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Discuss the ways in which Steinbeck explores how the concept of the 'American Dream'is central to the novel Of Mice and Men "We've got a future and we're gonna get a place" The American Dream

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Discuss the ways in which Steinbeck explores how the concept of the 'American Dream'is central to the novel Of Mice and Men "We've got a future and we're gonna get a place" The American Dream is an ideal that has been 'dreamt' of since America was founded. The American Dream symbolises happiness, prosperity, equality and freedom. It was a strong idea, believed and supported by many, including most of the characters in the novel. People used the idea of the American Dream to help them stay positive, in what could be for some, quite a lonely and bleak life. For example, George used his and Lennie's hope of one day owning a farm to help Lennie progress and keep him happy when something had gone wrong. Even today, people still believe America to be the 'Land of Opportunity' and thousands of people each year try to become an American citizen in the hope that their life would improve. However, it was, and still is not, the perfect life it lived up to be. The main and most obvious link between the novel and the idea of an American Dream is George and Lennie's hope of one day owning a farm, "An' live off the fatta the land" (page 14). ...read more.


Steinbeck makes most of the characters unhappy, and not letting them have their dream, further depicts his unhappiness and lack of faith in the idea. His bitterness about the failure of his dream is portrayed in the novel, when all the characters dreams have collapsed and Steinbeck tells us, as an underlying message, that the American Dream, for most people, was completely unachievable. Steinbeck travelled around America, looking for work, like the men on the ranch, so he knew what it was like to feel lonely and have no real home or roots:"Guys like us, that work on ranches, are the loneliest guys in the world". (page 14) He may have felt lonely in his experiences of travelling, and describes George and Lennie's friendship as a relationship he would have liked to have had himself. The American Dream was often not exactly what people imagined. It is meant to be about equality, freedom, prosperity, and a better life for all. However, this idea, in many cases, is definitely unfounded. There is a great deal of prejudice and lack of equality throughout the novel. A few main examples of this are, most prominently, the fact that Crooks, the stable buck, is completely cut off from the other men, simply for being black. ...read more.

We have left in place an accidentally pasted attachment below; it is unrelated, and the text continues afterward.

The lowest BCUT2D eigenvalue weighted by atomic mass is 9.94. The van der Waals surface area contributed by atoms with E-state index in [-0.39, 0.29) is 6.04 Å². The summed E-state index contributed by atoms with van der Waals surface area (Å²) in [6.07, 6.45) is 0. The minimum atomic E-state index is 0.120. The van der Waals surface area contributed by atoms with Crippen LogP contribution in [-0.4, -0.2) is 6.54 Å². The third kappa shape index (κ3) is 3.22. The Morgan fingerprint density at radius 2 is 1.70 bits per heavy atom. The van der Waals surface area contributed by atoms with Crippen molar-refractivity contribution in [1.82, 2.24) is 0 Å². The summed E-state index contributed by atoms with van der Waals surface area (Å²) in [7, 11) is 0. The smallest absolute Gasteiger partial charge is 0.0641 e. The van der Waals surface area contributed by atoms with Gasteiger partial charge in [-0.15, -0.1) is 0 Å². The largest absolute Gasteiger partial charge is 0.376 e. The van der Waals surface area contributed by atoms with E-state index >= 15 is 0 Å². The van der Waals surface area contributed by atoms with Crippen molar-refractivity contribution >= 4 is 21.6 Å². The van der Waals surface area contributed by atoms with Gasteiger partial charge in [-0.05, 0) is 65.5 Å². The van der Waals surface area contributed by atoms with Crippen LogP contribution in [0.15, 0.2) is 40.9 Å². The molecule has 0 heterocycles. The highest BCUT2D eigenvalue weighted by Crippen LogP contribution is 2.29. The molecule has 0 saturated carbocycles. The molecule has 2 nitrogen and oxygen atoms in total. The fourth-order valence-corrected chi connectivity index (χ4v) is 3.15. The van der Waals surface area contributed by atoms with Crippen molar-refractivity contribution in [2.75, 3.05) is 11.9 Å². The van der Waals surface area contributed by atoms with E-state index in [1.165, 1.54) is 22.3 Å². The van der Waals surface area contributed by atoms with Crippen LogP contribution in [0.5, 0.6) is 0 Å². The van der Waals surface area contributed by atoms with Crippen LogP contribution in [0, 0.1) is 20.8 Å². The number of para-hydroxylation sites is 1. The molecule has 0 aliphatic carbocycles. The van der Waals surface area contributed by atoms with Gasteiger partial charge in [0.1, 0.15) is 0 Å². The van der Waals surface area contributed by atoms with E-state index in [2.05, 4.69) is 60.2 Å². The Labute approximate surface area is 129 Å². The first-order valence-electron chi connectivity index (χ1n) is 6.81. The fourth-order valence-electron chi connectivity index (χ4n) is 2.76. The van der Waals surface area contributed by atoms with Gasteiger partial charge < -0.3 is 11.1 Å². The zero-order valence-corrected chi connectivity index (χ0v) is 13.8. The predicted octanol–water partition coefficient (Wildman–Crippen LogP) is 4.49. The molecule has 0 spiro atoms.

There are no other women on the ranch and she has nothing to do. She tries to befriend the men by hanging round the bunkhouse; however they seem to think she is flirting and call her a 'tart'. Crooks is segregated from the other men, just for being black, he wishes desperately for some companionship and is thrilled when Lennie and Candy give him some company for the night. Finally, the ranch itself is cut off and isolated from all other civilisation. Steinbeck depicts this by making George and Lennie have to walk for a long time to eventually arrives and only occasionally mentioning the town and no-where else. In summary the American Dream definitely lives up to its name; it truly is just a dream. The American Dream is lived out mainly through George and Lennie and their hopes of one day owning a farm, but all of the other characters have their ideas for a better life also. Of Mice and Men has consistent theme throughout, displaying how the 'dream' provides hope to its characters to protect them from the harsh reality of life where loneliness, poverty and injustice is the so common. The final ending, when Lennie dies and the other characters dreams collapse, confirms that the American Dream is unobtainable, but can truly be believed by all. ?? ?? ?? ?? ...read more.

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